Another topic of controversy surrounding vaccination is the procedure of annual immunization. Although many veterinary clinics still recommend annual re-boostering to protect against disease, some others are now employing a three-year re-booster schedule (see Colorado State University's Veterinary School Vaccine Protocol) . This new schedule is based on the premise that active immunization to viral antigens may persist for years or perhaps even throughout the life of the dog and, therefore, provide long-lasting protection without the need for revaccination. However, it should be noted that many factors, some of which are discussed above, such as timing of primary immunization in regard to maternal antibody levels, efficacy of a particular vaccine to induce an immune response, use of killed versus modified-live vaccine and use of polyvalent versus monovalent vaccines, as well as immune-response of the individual dog at the time of inoculation may influence outcome effecting long-term protective immunity. Therefore, some dogs, particularly young adults who may not have developed complete immunity during their primary immunizations as puppies, may not be adequately protected against infectious disease if not administered an annual booster as an adult. To reduce this risk, three-year booster schedules should be employed only after a dog receives an annual booster as an adult dog, approximately one year following its primary immunization series as a puppy.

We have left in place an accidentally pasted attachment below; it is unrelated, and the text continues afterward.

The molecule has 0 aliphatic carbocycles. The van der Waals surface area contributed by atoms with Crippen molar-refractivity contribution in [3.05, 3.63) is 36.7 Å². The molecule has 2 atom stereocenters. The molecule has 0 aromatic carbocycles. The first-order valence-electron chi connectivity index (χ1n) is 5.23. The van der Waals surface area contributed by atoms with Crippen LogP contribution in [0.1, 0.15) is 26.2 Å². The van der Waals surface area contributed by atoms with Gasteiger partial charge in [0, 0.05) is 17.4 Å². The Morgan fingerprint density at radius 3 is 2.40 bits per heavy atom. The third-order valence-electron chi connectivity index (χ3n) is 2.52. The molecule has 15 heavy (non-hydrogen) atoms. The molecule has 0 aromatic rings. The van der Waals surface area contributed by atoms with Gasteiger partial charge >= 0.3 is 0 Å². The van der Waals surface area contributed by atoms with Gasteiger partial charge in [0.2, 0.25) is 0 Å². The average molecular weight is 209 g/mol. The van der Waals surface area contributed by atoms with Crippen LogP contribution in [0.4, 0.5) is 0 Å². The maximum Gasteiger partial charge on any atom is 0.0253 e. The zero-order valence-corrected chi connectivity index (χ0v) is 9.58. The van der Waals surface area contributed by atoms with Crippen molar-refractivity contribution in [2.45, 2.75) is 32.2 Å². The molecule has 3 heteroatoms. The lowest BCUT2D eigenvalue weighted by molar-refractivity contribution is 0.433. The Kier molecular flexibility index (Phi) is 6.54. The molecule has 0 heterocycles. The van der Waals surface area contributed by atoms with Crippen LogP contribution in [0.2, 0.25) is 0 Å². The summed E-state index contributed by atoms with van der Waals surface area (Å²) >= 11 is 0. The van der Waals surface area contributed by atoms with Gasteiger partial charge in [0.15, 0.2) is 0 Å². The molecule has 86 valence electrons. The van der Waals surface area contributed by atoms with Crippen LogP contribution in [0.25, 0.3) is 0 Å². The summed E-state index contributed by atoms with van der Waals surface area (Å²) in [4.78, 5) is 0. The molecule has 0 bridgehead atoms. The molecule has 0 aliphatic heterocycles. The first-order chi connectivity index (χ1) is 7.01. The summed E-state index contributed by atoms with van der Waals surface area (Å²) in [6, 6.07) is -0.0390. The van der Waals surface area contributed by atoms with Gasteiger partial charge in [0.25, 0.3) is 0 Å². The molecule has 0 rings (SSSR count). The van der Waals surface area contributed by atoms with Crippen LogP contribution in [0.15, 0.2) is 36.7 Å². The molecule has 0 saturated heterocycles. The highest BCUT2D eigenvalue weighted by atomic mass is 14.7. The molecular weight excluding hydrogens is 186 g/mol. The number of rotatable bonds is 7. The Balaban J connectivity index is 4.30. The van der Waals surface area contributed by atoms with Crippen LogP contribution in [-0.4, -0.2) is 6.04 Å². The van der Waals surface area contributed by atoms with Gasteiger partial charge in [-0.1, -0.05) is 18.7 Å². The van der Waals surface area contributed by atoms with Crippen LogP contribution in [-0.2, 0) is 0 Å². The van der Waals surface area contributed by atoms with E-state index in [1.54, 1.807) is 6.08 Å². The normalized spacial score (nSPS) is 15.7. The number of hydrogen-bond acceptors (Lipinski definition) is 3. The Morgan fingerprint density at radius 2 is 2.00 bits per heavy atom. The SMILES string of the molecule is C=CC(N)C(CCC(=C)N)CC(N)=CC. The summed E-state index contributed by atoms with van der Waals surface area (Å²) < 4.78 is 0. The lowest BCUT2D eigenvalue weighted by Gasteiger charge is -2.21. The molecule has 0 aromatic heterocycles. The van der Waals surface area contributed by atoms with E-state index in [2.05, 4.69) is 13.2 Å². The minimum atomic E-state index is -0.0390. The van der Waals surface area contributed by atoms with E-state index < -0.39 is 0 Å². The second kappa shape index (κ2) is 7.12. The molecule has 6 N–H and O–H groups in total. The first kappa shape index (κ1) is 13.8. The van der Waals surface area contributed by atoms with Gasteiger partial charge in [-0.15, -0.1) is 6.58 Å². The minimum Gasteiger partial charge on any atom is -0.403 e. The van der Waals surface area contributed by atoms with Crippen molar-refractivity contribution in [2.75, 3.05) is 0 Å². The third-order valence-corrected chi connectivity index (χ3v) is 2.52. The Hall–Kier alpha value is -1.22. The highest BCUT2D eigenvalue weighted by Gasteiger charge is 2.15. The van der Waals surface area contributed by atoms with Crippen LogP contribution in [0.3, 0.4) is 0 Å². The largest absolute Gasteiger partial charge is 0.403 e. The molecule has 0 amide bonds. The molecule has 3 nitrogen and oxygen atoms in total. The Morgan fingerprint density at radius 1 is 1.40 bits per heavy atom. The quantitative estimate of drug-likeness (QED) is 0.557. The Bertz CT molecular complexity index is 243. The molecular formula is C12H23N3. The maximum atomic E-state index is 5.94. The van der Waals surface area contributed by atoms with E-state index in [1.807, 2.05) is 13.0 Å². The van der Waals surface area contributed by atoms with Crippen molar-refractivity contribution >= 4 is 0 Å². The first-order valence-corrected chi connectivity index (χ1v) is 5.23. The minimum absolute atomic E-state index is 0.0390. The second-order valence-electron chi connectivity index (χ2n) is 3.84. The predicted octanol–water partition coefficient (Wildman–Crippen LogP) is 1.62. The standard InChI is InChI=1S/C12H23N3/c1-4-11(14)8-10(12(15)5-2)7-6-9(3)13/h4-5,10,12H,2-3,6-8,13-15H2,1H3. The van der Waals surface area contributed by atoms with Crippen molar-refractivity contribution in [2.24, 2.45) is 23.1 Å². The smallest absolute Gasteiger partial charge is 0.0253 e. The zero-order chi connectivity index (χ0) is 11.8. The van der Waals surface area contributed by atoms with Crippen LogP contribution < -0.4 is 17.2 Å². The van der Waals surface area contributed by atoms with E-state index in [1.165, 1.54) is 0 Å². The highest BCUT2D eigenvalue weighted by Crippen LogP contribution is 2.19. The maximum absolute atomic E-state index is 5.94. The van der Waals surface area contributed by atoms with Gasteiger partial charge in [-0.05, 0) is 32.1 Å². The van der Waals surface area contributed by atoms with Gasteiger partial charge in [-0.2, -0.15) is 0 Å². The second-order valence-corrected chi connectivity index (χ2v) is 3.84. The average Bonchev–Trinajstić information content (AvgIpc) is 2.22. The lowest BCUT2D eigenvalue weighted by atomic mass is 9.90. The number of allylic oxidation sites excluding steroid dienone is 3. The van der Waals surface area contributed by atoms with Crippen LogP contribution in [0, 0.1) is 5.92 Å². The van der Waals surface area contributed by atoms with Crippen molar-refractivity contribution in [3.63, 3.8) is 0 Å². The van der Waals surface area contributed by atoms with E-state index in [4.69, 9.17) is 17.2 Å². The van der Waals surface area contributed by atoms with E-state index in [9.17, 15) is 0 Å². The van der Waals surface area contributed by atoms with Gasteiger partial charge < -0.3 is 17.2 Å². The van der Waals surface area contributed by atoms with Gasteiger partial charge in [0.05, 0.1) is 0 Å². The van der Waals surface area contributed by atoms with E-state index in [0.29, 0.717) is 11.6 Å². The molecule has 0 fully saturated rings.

Though the general consensus among specialists in the field is that yearly vaccination against viral infections associated with canine distemper virus, canine parvovirus and canine adenovirus are generally unnecessary since active immunity induced by these vaccines provide at least several years of protection, this consensus, however, does not apply and should not be generalized to bacterin vaccines, which immunize against diseases associated with bacterial organisms. In fact, clinical evidence suggests that bacterin-derived vaccines including those which protect against Bordetella bronchiseptica (kennel cough), Leptospira (Leptospirosis), and Borrelia burgdoferi (Lyme disease) probably don't even provide protective immunity for 12 months suggesting that more frequent vaccination for these diseases are required. It is perhaps the common use of combination (all-in-one) vaccines containing bacterins, which immunize against bacterial infections such as Leptospirosis and/or kennel cough in addition to common viral infections, that gave rise to the practice of frequent vaccine administration. Indeed the incorrect generalization of long-term immunity, associated with vaccination against viral immunogens, to bacterin-based vaccines may lead to a decrease in annual vaccination for bacterial-based diseases and subsequently give rise to a resurgence of outbreaks of bacterial disease in the coming years. In light of this, annual re-boostering against bacterial diseases should continue despite discontinuation of yearly vaccination against viral diseases. For more information on bacterin vaccines, please refer to the following articles: